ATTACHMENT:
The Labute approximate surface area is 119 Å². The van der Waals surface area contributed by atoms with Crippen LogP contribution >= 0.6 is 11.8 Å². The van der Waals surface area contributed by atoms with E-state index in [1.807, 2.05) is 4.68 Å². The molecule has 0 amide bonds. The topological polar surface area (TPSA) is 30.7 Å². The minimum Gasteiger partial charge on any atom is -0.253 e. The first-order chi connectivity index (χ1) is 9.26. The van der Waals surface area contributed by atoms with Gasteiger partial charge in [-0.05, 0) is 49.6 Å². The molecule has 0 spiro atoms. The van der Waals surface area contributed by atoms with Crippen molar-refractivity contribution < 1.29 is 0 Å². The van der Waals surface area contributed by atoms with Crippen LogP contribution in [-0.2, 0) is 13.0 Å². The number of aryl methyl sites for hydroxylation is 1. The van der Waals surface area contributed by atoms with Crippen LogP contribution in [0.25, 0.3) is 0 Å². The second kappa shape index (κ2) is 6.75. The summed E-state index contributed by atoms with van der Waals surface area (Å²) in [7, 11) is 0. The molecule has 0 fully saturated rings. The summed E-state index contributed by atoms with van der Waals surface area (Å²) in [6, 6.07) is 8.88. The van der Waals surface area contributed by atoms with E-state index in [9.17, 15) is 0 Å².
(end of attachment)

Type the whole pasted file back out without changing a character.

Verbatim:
The Labute approximate surface area is 119 Å². The van der Waals surface area contributed by atoms with Crippen LogP contribution >= 0.6 is 11.8 Å². The van der Waals surface area contributed by atoms with E-state index in [1.807, 2.05) is 4.68 Å². The molecule has 0 amide bonds. The topological polar surface area (TPSA) is 30.7 Å². The minimum Gasteiger partial charge on any atom is -0.253 e. The first-order chi connectivity index (χ1) is 9.26. The van der Waals surface area contributed by atoms with Gasteiger partial charge in [-0.05, 0) is 49.6 Å². The molecule has 0 spiro atoms. The van der Waals surface area contributed by atoms with Crippen molar-refractivity contribution < 1.29 is 0 Å². The van der Waals surface area contributed by atoms with Crippen LogP contribution in [-0.2, 0) is 13.0 Å². The number of aryl methyl sites for hydroxylation is 1. The van der Waals surface area contributed by atoms with Crippen LogP contribution in [0.25, 0.3) is 0 Å². The second kappa shape index (κ2) is 6.75. The summed E-state index contributed by atoms with van der Waals surface area (Å²) in [7, 11) is 0. The molecule has 0 fully saturated rings. The summed E-state index contributed by atoms with van der Waals surface area (Å²) in [6, 6.07) is 8.88. The van der Waals surface area contributed by atoms with E-state index in [9.17, 15) is 0 Å².